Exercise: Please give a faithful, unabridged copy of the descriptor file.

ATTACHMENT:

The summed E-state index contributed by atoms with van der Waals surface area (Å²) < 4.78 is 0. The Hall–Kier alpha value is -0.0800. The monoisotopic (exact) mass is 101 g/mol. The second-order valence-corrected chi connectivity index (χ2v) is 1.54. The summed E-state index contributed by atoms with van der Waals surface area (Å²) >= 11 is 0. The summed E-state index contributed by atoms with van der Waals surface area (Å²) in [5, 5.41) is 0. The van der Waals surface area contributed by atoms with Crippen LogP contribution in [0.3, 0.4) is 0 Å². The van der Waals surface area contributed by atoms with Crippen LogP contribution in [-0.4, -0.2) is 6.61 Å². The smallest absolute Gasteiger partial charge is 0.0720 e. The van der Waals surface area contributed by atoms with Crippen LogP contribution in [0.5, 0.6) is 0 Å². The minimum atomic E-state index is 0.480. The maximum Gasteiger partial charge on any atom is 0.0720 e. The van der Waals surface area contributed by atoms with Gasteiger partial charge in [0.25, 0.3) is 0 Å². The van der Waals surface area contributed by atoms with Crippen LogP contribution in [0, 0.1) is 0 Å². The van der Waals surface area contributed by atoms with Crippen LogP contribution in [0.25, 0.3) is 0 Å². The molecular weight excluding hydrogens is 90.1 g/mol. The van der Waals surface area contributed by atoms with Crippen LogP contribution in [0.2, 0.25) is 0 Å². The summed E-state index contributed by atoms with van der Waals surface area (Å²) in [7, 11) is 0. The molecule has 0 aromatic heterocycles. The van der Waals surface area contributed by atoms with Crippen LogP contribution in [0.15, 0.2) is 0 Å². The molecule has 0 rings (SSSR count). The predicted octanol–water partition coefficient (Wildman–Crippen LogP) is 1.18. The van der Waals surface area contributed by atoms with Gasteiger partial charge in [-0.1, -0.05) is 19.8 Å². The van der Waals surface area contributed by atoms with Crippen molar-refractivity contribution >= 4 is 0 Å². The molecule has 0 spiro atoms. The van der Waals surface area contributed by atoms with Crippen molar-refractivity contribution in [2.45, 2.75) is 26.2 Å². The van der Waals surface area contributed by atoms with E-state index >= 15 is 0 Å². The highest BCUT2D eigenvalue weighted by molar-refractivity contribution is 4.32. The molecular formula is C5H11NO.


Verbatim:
The summed E-state index contributed by atoms with van der Waals surface area (Å²) < 4.78 is 0. The Hall–Kier alpha value is -0.0800. The monoisotopic (exact) mass is 101 g/mol. The second-order valence-corrected chi connectivity index (χ2v) is 1.54. The summed E-state index contributed by atoms with van der Waals surface area (Å²) >= 11 is 0. The summed E-state index contributed by atoms with van der Waals surface area (Å²) in [5, 5.41) is 0. The van der Waals surface area contributed by atoms with Crippen LogP contribution in [0.3, 0.4) is 0 Å². The van der Waals surface area contributed by atoms with Crippen LogP contribution in [-0.4, -0.2) is 6.61 Å². The smallest absolute Gasteiger partial charge is 0.0720 e. The van der Waals surface area contributed by atoms with Crippen LogP contribution in [0.5, 0.6) is 0 Å². The minimum atomic E-state index is 0.480. The maximum Gasteiger partial charge on any atom is 0.0720 e. The van der Waals surface area contributed by atoms with Gasteiger partial charge in [0.25, 0.3) is 0 Å². The van der Waals surface area contributed by atoms with Crippen LogP contribution in [0, 0.1) is 0 Å². The van der Waals surface area contributed by atoms with Crippen LogP contribution in [0.25, 0.3) is 0 Å². The molecular weight excluding hydrogens is 90.1 g/mol. The van der Waals surface area contributed by atoms with Crippen LogP contribution in [0.2, 0.25) is 0 Å². The summed E-state index contributed by atoms with van der Waals surface area (Å²) in [7, 11) is 0. The molecule has 0 aromatic heterocycles. The van der Waals surface area contributed by atoms with Crippen LogP contribution in [0.15, 0.2) is 0 Å². The molecule has 0 rings (SSSR count). The predicted octanol–water partition coefficient (Wildman–Crippen LogP) is 1.18. The van der Waals surface area contributed by atoms with Gasteiger partial charge in [-0.1, -0.05) is 19.8 Å². The van der Waals surface area contributed by atoms with Crippen molar-refractivity contribution >= 4 is 0 Å². The molecule has 0 spiro atoms. The van der Waals surface area contributed by atoms with Crippen molar-refractivity contribution in [2.45, 2.75) is 26.2 Å². The van der Waals surface area contributed by atoms with E-state index >= 15 is 0 Å². The highest BCUT2D eigenvalue weighted by molar-refractivity contribution is 4.32. The molecular formula is C5H11NO.